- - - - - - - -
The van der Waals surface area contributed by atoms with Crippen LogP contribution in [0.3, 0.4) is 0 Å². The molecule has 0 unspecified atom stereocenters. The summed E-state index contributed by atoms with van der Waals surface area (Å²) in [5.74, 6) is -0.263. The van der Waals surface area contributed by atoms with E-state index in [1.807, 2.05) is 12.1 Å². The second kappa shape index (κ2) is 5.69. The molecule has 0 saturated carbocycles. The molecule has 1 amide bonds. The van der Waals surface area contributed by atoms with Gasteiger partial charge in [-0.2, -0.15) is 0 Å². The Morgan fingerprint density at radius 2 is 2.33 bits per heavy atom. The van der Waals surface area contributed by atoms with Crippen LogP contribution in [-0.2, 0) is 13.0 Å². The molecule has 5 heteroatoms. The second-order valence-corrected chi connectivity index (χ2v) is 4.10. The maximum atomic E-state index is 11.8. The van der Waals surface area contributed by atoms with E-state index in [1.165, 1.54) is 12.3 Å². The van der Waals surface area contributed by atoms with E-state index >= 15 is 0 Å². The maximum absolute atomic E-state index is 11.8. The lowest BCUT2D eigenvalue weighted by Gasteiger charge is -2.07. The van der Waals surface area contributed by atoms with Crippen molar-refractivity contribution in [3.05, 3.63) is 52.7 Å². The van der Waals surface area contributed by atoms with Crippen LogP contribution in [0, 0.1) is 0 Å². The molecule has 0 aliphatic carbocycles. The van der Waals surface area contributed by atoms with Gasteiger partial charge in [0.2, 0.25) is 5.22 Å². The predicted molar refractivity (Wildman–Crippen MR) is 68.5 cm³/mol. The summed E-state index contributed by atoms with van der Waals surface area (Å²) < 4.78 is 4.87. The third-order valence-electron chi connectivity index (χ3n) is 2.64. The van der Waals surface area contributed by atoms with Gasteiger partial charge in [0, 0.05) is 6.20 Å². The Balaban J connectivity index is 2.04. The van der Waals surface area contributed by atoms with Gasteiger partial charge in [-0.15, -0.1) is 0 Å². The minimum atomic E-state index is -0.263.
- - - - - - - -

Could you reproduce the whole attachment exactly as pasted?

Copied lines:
The van der Waals surface area contributed by atoms with Crippen LogP contribution in [0.3, 0.4) is 0 Å². The molecule has 0 unspecified atom stereocenters. The summed E-state index contributed by atoms with van der Waals surface area (Å²) in [5.74, 6) is -0.263. The van der Waals surface area contributed by atoms with E-state index in [1.807, 2.05) is 12.1 Å². The second kappa shape index (κ2) is 5.69. The molecule has 0 saturated carbocycles. The molecule has 1 amide bonds. The van der Waals surface area contributed by atoms with Gasteiger partial charge in [-0.2, -0.15) is 0 Å². The Morgan fingerprint density at radius 2 is 2.33 bits per heavy atom. The van der Waals surface area contributed by atoms with Crippen LogP contribution in [-0.2, 0) is 13.0 Å². The molecule has 5 heteroatoms. The second-order valence-corrected chi connectivity index (χ2v) is 4.10. The maximum atomic E-state index is 11.8. The van der Waals surface area contributed by atoms with E-state index in [1.165, 1.54) is 12.3 Å². The van der Waals surface area contributed by atoms with E-state index >= 15 is 0 Å². The maximum absolute atomic E-state index is 11.8. The lowest BCUT2D eigenvalue weighted by Gasteiger charge is -2.07. The van der Waals surface area contributed by atoms with Crippen molar-refractivity contribution in [3.05, 3.63) is 52.7 Å². The van der Waals surface area contributed by atoms with Crippen LogP contribution in [0, 0.1) is 0 Å². The molecule has 0 aliphatic carbocycles. The van der Waals surface area contributed by atoms with Gasteiger partial charge in [0.2, 0.25) is 5.22 Å². The predicted molar refractivity (Wildman–Crippen MR) is 68.5 cm³/mol. The summed E-state index contributed by atoms with van der Waals surface area (Å²) < 4.78 is 4.87. The third-order valence-electron chi connectivity index (χ3n) is 2.64. The van der Waals surface area contributed by atoms with Gasteiger partial charge in [0, 0.05) is 6.20 Å². The Balaban J connectivity index is 2.04. The van der Waals surface area contributed by atoms with Gasteiger partial charge in [-0.15, -0.1) is 0 Å². The minimum atomic E-state index is -0.263.